In August I did a course in Sustainable Stand Up with the marvellous Belina Raffy. Here’s the result. Inappropriate thoughts and bad fart jokes. but we all gotta start somewhere… 🙂
Professor Rod Boswell from ANU shows off a nanosatellite and explains how they are revolutionising the space industry.
There’s been a lot of news about the electrician who got busted hiding his phone/PDA in a foil Twisties packet to prevent his company from tracking him… so he could go play golf.
So I decided to give it a whirl, in some chocolate wrapper. And then try out the microwave. but that wasn’t so successful!
From Physics in the Pub 2016, a great set from Leon Twardy about sound waves, how microphones work, and how an acoustic guitar steals energy from the future.
The Rubens Tube is a really complicated demo that seems simple. Once you start thinking about it you realise that sound antinodes are points of oscillating pressure, so the flames shouldn’t be stable peaks – they should be going up and down at the frequency of the wave!
And if you change the gas pressure a lot the nodes and antinodes reverse position! Wish I’d thought these points through before Derek asked me to film this!
Fiona Panther is searching out galaxy for antimatter – no it’s not science fiction, she’s after anti – electrons, called positrons. It’ll help her to study supernovae – exploding stars.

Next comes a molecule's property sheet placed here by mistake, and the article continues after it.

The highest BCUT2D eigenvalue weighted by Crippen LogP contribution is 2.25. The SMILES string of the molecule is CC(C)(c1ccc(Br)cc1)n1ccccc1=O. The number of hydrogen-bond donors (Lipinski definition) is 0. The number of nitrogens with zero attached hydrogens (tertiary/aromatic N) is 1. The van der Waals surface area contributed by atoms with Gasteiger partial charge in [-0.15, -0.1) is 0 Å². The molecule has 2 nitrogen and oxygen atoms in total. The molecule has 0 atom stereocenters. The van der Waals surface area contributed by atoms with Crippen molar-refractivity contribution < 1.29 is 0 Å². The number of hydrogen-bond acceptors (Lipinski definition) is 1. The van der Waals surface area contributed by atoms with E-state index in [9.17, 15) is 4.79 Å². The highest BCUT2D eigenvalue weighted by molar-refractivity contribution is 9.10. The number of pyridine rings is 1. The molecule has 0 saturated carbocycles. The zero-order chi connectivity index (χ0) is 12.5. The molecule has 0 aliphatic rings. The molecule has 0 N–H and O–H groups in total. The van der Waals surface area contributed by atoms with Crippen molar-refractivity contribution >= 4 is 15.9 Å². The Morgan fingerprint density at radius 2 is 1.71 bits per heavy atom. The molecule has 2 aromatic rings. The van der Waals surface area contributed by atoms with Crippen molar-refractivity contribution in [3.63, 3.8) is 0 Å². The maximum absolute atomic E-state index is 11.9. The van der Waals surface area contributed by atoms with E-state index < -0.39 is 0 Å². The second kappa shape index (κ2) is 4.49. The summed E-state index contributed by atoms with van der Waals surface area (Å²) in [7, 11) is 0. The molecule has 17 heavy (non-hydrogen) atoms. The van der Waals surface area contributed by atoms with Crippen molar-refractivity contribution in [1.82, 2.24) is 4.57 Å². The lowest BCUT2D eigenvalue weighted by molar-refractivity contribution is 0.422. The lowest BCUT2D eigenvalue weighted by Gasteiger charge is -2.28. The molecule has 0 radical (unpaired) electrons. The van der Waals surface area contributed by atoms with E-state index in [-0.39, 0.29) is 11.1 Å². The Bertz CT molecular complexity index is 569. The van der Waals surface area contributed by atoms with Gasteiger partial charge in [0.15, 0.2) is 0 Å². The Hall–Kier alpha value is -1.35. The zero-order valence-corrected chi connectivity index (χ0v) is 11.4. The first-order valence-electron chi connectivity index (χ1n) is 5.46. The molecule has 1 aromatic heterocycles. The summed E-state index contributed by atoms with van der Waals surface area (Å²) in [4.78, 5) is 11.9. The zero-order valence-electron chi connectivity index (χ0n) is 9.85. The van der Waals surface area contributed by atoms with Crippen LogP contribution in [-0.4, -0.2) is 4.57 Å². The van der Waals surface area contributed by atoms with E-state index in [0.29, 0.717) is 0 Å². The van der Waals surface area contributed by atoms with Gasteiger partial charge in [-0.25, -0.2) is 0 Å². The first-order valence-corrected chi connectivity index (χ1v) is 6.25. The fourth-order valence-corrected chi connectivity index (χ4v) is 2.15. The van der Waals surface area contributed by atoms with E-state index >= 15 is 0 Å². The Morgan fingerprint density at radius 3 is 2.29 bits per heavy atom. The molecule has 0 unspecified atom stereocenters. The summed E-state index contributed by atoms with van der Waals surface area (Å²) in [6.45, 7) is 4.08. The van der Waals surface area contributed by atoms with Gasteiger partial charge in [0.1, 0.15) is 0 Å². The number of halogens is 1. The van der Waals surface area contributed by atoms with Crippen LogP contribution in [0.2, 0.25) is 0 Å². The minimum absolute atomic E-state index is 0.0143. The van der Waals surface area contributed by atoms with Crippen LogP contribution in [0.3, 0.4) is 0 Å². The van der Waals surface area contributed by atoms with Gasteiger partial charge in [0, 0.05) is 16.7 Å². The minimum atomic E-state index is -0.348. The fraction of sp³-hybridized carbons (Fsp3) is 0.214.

Fi is a PhD student at ANU Research School of Astronomy and Astrophysics, Mt Stromlo.
Filmed at Physics in the Pub, 2016, Smith’s Alternative. Supported by Australian Institute of Physics and National Science Week.
We know PhD students like to do things on the cheap… well Ryan Ridden-Harper is doing high altitude astronomy – like the Hubble space telescope – but with no expensive satellite, just a weather balloon. He hopes it will give nice cheap insights into dark energy!
A surprise find of blue wine in the washing up opened up a world of chemistry in the kitchen.
Turns out red wine and purple cabbage show amazing colours as you change their acidity. They are acid-base indicators, due to chemicals called anthocyanins.
I had the honour to interview David Reitze, one of the leaders in gravitational wave physics, when he visited Canberra earlier this year.
Bit surprised he wasn’t one of the Nobel laureates… but anyway, ahead of the exciting announcement tomorrow, (what have they found this time?!), here’s the interview.
And for those who just want the highlights:
Some lovely footage of superconductors weaving their magical levitation spell
One from the archives from Eurofusion.